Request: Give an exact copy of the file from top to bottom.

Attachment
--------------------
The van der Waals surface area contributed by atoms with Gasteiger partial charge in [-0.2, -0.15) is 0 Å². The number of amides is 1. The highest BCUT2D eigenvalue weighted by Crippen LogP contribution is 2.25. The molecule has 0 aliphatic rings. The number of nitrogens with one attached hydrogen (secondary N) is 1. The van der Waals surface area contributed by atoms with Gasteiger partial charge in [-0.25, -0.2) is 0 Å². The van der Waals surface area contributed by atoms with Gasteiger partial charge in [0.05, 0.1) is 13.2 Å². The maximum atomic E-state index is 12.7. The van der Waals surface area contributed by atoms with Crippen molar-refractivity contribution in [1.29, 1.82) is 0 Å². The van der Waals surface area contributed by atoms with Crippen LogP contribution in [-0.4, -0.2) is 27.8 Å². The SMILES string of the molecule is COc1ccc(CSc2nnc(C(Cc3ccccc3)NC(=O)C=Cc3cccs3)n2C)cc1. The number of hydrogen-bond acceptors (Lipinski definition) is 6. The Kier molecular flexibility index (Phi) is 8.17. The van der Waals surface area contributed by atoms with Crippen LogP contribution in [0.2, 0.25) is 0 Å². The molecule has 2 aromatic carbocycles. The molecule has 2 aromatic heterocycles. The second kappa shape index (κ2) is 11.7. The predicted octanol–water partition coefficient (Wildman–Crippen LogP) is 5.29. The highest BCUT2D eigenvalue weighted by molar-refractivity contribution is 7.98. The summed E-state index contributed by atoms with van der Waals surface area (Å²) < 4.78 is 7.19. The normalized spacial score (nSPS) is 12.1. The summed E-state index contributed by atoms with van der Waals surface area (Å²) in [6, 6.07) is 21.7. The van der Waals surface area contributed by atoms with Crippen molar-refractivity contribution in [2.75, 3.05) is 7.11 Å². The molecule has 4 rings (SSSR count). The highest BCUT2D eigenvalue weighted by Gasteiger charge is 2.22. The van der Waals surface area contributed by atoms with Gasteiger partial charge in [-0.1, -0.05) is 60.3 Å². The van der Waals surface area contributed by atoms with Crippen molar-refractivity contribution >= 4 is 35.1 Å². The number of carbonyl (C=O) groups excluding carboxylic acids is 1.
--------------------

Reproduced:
The van der Waals surface area contributed by atoms with Gasteiger partial charge in [-0.2, -0.15) is 0 Å². The number of amides is 1. The highest BCUT2D eigenvalue weighted by Crippen LogP contribution is 2.25. The molecule has 0 aliphatic rings. The number of nitrogens with one attached hydrogen (secondary N) is 1. The van der Waals surface area contributed by atoms with Gasteiger partial charge in [-0.25, -0.2) is 0 Å². The van der Waals surface area contributed by atoms with Gasteiger partial charge in [0.05, 0.1) is 13.2 Å². The maximum atomic E-state index is 12.7. The van der Waals surface area contributed by atoms with Crippen molar-refractivity contribution in [1.29, 1.82) is 0 Å². The van der Waals surface area contributed by atoms with Crippen LogP contribution in [-0.4, -0.2) is 27.8 Å². The SMILES string of the molecule is COc1ccc(CSc2nnc(C(Cc3ccccc3)NC(=O)C=Cc3cccs3)n2C)cc1. The number of hydrogen-bond acceptors (Lipinski definition) is 6. The Kier molecular flexibility index (Phi) is 8.17. The van der Waals surface area contributed by atoms with Crippen LogP contribution in [0.2, 0.25) is 0 Å². The molecule has 2 aromatic carbocycles. The molecule has 2 aromatic heterocycles. The second kappa shape index (κ2) is 11.7. The predicted octanol–water partition coefficient (Wildman–Crippen LogP) is 5.29. The highest BCUT2D eigenvalue weighted by molar-refractivity contribution is 7.98. The summed E-state index contributed by atoms with van der Waals surface area (Å²) < 4.78 is 7.19. The normalized spacial score (nSPS) is 12.1. The summed E-state index contributed by atoms with van der Waals surface area (Å²) in [6, 6.07) is 21.7. The van der Waals surface area contributed by atoms with Crippen molar-refractivity contribution in [2.75, 3.05) is 7.11 Å². The molecule has 4 rings (SSSR count). The highest BCUT2D eigenvalue weighted by Gasteiger charge is 2.22. The van der Waals surface area contributed by atoms with Gasteiger partial charge in [-0.1, -0.05) is 60.3 Å². The van der Waals surface area contributed by atoms with Crippen molar-refractivity contribution >= 4 is 35.1 Å². The number of carbonyl (C=O) groups excluding carboxylic acids is 1.